Earlier today SL-401, Stemline Therapeutics’ lead compound, received Orphan Drug designation from the U.S. Food and Drug Administration (FDA) for the treatment of acute myeloid leukemia (AML). The new drug candidate has completed a multi-center Phase I/II clinical trial in AML where it has demonstrated single agent efficacy, including two durable complete responses (CRs), multiple blast reductions and disease stabilizations, and an overall survival (OS) benefit in heavily pre-treated patients.
Acute Myeloid Leukemia (AML) is a hematologic cancer characterized by dysregulated maturation of myeloid cells and failure of the bone marrow as a whole to properly function. It has become increasingly established that leukemia stem cells, which comprise a subpopulation of the cells within AML, are the cells that give rise to and sustain AML and are resistant to standard therapies. According to the American Cancer Society, AML is one of the most common types of leukemia, with approximately 12,000 new cases in 2010. Most patients treated for AML will unfortunately relapse and the majority of relapsing patients will ultimately die from their disease, often within one year of relapse. With high relapse rates and a poor survival outlook, there is an urgent need to develop novel therapies for this devastating disease.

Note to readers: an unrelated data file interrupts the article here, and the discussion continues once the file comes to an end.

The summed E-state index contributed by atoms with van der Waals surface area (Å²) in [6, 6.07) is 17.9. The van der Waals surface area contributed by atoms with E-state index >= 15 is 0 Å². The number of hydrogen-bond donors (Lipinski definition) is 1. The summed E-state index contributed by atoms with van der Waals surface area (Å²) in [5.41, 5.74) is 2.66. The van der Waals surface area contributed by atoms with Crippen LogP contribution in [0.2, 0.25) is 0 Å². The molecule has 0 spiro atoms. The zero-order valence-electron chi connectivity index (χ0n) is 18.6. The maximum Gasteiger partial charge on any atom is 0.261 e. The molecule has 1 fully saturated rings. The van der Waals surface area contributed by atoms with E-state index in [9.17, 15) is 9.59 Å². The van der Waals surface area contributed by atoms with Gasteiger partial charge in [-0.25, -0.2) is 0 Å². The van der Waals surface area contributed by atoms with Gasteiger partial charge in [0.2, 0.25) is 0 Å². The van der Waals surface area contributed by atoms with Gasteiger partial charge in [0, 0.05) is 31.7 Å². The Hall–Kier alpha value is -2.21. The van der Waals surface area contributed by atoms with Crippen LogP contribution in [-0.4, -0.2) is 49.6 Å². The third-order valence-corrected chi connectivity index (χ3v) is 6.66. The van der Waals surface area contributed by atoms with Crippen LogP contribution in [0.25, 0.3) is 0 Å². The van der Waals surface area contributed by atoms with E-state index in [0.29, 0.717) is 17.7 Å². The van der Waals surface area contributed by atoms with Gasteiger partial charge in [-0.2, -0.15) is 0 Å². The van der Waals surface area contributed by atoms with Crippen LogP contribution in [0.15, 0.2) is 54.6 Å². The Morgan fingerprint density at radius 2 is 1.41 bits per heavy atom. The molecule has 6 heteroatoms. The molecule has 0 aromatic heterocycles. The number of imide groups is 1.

Orphan Drug designation
The Orphan Drug designation granted by the FDA provides companies with incentives to support the development of novel therapies that treat rare diseases or conditions affecting fewer than 200,000 people in the U.S. Those incentives include seven years of marketing exclusivity in the designated indication, tax credits and grants for clinical development, and a waiver of Prescription Drug User Fee Act (PDUFA) filing fees.
SL-401 was well-tolerated and bone marrow-sparing. The trial results were presented at the 52nd Annual Meeting of the American Society of Hematology (ASH) in December 2010. SL-401 is now poised for Phase III clinical trials in patients with advanced AML.
Stemline’s CEO, Ivan Bergstein, MD, noted, “Receipt of Orphan Drug designation represents another key milestone in the advancement of SL-401 through the regulatory process. We are also very encouraged by the potential of SL-401 to benefit patients with advanced stage AML, an unmet medical need, as well as additional hematologic malignancies including MDS, CML and potentially certain lymphomas.”